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The Magic of Bighorn Medicine Wheel

Updated on September 06, 2016
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Cynthia is a writer, artist, and teacher. She loves studying language, arts and culture and sharing that knowledge.

Bighorn Medicine Wheel is a sacred place.
Bighorn Medicine Wheel is a sacred place. | Source

Visiting Medicine Mountain

I discovered Bighorn Medicine Wheel when I was reading a book called Sacred Places Around the World. The medicine wheel was only one of a few sacred places listed in North America. It's over 10,000 years old and no one knows why or by whom it was created.

Native American Indians call the medicine wheel "The Place Where the Eagle Lands."

On a recent road trip, I knew I had to incorporate this place into my travels.

We approached Medicine Mountain from the east driving west. Just a couple miles from the sacred place, there is a stop where you can get a view of Medicine Mountain.

There are granite rock formations that sit high on these mountains. We were probably about 8,000 feet in elevation just as we got to the entrance.

Medicine Mountain has an observatory near its summit, as well. It's no wonder: there is no urban development in this area at all. The skies are completely clear and free of any light pollution at night.

The view from the "point of interest" just east of Medicine Mountain. You can see the observatory.
The view from the "point of interest" just east of Medicine Mountain. You can see the observatory. | Source
Still at the "point of interest," rain clouds approached. The high elevation means that Medicine Mountain often gets its own weather.
Still at the "point of interest," rain clouds approached. The high elevation means that Medicine Mountain often gets its own weather. | Source
The "pilgrimage" to the medicine wheel. This is the same trail different tribes have used for 10,000 years to travel to the wheel.
The "pilgrimage" to the medicine wheel. This is the same trail different tribes have used for 10,000 years to travel to the wheel. | Source

Walking to the Medicine Wheel

When you turn to go to Medicine Mountain, the road isn't paved. It's another quick ascent up the side of the mountain, as well.

If you have a fear of heights, just be prepared.

But once you arrive at the parking lot, you still have a mile and a half to walk toward the wheel itself.

It becomes sort of a pilgrimage: you take in the natural scenery and beauty, you notice wildflowers, and even tiny animals called pikas.

Something starts to happen while you're walking, too. An electric, yet humble feeling comes over you as you enter sacred ground.

The Medicine Wheel in the Bighorn Mountains

A markerBighorn Medicine Wheel, WY -
Medicine Wheel, Lovell, WY 82431, USA
get directions

Along the walk, you see evidence of what was once part of an inland ocean, and small critters such as the pika.
Along the walk, you see evidence of what was once part of an inland ocean, and small critters such as the pika. | Source

High Altitude Tips

  • Be sure the air in your tires is NOT at maximum pressure as you ascend into the mountains. It is a quick ascent. Their pressure will increase as you go up and can cause a blowout.
  • If you have food in the car (like I did), be sure to have it contained in bags. What I mean is that we had a watermelon wrapped in a grocery bag. It cracked and effectively exploded its contents as we made our ascent!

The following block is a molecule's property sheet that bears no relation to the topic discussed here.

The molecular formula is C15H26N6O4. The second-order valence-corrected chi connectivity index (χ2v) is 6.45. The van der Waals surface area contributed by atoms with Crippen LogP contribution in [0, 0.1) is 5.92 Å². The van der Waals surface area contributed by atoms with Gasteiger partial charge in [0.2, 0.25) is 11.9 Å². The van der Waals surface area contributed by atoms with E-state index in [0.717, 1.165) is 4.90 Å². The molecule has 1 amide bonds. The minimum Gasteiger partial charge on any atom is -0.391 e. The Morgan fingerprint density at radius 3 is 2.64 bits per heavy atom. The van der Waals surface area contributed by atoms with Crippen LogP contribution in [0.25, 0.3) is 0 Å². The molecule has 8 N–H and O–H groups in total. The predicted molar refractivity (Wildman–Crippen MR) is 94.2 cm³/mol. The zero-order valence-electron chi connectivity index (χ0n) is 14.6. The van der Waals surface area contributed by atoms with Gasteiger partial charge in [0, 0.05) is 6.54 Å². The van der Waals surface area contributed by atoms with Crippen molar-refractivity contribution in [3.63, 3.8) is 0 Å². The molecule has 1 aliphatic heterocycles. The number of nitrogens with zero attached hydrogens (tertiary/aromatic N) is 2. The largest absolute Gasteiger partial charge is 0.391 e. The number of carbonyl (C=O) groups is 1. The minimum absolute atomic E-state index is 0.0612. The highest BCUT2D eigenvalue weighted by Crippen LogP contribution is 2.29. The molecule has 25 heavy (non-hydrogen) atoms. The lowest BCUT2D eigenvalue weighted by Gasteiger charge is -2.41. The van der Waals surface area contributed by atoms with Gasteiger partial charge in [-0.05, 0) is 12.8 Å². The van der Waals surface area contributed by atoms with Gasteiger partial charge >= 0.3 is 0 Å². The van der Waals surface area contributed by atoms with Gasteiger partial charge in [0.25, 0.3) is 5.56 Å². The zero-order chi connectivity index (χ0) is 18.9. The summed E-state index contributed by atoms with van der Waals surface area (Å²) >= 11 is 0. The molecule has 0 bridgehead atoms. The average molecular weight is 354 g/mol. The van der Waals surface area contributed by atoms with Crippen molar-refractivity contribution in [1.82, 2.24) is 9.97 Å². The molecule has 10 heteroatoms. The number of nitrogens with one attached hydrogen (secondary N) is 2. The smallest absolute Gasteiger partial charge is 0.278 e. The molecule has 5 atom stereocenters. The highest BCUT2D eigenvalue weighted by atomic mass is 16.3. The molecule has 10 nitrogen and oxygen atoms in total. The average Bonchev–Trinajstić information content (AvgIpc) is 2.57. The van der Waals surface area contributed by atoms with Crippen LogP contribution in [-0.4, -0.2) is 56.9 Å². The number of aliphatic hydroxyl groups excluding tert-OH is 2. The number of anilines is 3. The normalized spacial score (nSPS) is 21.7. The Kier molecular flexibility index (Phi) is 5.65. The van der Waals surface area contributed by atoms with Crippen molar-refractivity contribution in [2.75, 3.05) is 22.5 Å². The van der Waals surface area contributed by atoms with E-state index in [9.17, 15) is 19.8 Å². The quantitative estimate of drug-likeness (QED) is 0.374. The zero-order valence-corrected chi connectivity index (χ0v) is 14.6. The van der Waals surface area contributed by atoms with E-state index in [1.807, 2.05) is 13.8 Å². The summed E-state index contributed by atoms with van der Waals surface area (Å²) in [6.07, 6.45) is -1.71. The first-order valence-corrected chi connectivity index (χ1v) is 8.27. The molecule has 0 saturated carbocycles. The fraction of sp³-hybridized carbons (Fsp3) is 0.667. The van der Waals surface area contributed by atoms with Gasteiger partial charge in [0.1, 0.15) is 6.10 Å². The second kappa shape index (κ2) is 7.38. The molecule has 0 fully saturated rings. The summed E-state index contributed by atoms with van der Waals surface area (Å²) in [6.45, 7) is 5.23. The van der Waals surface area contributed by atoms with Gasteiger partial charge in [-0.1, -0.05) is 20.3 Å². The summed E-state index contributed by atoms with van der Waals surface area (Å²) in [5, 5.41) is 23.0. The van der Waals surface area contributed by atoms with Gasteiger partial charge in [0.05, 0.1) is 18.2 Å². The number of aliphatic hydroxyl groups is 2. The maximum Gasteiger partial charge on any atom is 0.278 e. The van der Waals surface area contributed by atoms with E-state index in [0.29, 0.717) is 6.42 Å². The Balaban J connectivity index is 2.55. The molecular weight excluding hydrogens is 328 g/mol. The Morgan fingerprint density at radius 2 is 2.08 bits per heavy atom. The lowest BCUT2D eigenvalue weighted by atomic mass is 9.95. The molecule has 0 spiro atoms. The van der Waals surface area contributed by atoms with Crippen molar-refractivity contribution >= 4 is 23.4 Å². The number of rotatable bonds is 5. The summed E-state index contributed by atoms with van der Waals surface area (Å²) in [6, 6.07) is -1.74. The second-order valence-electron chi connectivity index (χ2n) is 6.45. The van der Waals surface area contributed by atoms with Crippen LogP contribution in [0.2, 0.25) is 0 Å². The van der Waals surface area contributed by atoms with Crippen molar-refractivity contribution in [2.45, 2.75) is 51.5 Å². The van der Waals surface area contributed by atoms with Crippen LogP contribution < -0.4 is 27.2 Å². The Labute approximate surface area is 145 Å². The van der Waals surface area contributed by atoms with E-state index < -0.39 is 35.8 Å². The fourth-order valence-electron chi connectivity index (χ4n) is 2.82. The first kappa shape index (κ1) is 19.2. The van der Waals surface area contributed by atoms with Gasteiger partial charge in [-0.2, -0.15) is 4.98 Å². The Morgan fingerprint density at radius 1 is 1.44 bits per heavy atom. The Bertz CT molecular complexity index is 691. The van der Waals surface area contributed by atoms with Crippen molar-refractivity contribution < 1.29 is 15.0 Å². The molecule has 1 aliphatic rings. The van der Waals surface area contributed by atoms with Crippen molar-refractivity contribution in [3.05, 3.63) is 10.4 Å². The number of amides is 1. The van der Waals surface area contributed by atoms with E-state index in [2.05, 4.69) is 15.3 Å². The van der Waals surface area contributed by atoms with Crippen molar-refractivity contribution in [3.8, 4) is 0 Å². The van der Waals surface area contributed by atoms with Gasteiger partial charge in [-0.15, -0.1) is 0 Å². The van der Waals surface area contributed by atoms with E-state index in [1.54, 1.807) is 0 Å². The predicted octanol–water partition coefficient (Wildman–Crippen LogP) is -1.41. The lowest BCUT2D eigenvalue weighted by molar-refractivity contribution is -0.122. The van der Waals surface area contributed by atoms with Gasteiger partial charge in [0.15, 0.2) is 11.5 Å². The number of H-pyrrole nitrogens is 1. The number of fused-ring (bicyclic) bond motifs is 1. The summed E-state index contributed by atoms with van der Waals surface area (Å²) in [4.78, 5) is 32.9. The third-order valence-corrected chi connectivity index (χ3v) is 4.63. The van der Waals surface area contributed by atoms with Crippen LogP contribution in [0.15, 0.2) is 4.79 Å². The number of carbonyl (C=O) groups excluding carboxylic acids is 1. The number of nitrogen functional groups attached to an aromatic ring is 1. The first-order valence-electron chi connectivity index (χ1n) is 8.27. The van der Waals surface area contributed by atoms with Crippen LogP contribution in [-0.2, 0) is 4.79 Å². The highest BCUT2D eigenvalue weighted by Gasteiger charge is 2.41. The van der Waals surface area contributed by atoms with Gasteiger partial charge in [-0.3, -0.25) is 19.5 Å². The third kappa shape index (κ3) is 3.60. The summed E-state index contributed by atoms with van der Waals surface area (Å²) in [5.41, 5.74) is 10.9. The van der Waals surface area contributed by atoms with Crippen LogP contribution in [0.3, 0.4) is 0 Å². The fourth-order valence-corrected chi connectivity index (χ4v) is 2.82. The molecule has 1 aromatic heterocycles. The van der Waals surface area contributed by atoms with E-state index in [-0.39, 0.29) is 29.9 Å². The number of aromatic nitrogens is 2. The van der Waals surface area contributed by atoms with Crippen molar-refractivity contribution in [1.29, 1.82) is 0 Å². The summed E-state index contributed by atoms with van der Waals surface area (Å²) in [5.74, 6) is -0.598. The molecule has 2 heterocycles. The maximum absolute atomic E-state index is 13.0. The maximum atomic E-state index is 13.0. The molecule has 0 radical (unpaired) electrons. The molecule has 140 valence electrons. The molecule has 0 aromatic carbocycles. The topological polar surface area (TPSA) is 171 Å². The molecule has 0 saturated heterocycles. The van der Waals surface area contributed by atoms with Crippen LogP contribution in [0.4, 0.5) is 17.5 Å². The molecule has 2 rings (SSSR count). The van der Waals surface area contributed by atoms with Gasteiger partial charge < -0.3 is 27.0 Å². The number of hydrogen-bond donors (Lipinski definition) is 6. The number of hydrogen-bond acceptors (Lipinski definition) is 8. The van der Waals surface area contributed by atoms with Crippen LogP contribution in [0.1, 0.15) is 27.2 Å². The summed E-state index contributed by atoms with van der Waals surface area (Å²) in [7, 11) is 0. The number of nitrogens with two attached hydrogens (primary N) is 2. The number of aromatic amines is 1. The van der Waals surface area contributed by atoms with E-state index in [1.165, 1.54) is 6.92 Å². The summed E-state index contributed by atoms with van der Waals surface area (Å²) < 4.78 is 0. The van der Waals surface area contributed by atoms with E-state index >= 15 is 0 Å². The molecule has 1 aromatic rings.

• Bags of chips will also burst open if you're coming from much lower altitude.
  • If you go into high altitude from low altitude (less than 3,500 ft), your best bet is not to stay there overnight. Acclimation is important to stave off headaches and altitude sickness.
  • Make sure you drink enough water that your urine is clear, but not so much you need to stop multiple times on the side of the road. There are limited restroom facilities.

About the Medicine Wheel

When you arrive after your walk, something happens. You start to feel a sense of awe for what is 10,000 years old.

In fact, the road people walk to get there is the same trail that Native American Indian tribes have been using for as many years!

When you walk up to the wheel, there is a path to walk around it that goes clockwise. You can't enter beyond the fence itself unless you're an American Indian participating in a religious ceremony.

It's quite the meditative experience: you're just down the summit of Medicine Mountain, named for the medicine wheel. The summit is about 10,000 feet. The trees and plants that grow there are hardy and the land itself is rocky.

The medicine wheel, however, is the focal point. The stones that make up the wheel form a pattern that looks a little like a wagon wheel. No one can tell you why tribes of another era created this wheel at this exact spot, but once you've walked it, you begin to understand that there is something - a buzzing, awed feeling - you get at this place.

This place, as well as the surrounding Bighorn Mountains had been a traditional scared place for many tribes throughout history. Tribal members would come to these mountains for religious purposes or for ceremonial purposes.

Other medicine wheels exist in the Bighorn Mountains. However, this one is the most well-known and considered the most sacred.

In fact, all over the Bighorn Mountain range, other wheels, caves and sites exist that natives consider very sacred.

First view of Bighorn Medicine Wheel.
First view of Bighorn Medicine Wheel. | Source

Wheel Construction

The rocks of the medicine wheel create a circle about 80 feet in diameter. There are twenty eight spokes. There are certain spokes that line up with the sun's path during seasonal equinoxes.

The small circles to the outside of the circle probably held teepees and other objects in place.

You walk clockwise around the circle along the trail. Visitors cannot enter the area unless you are part of a Native American Indian tribe.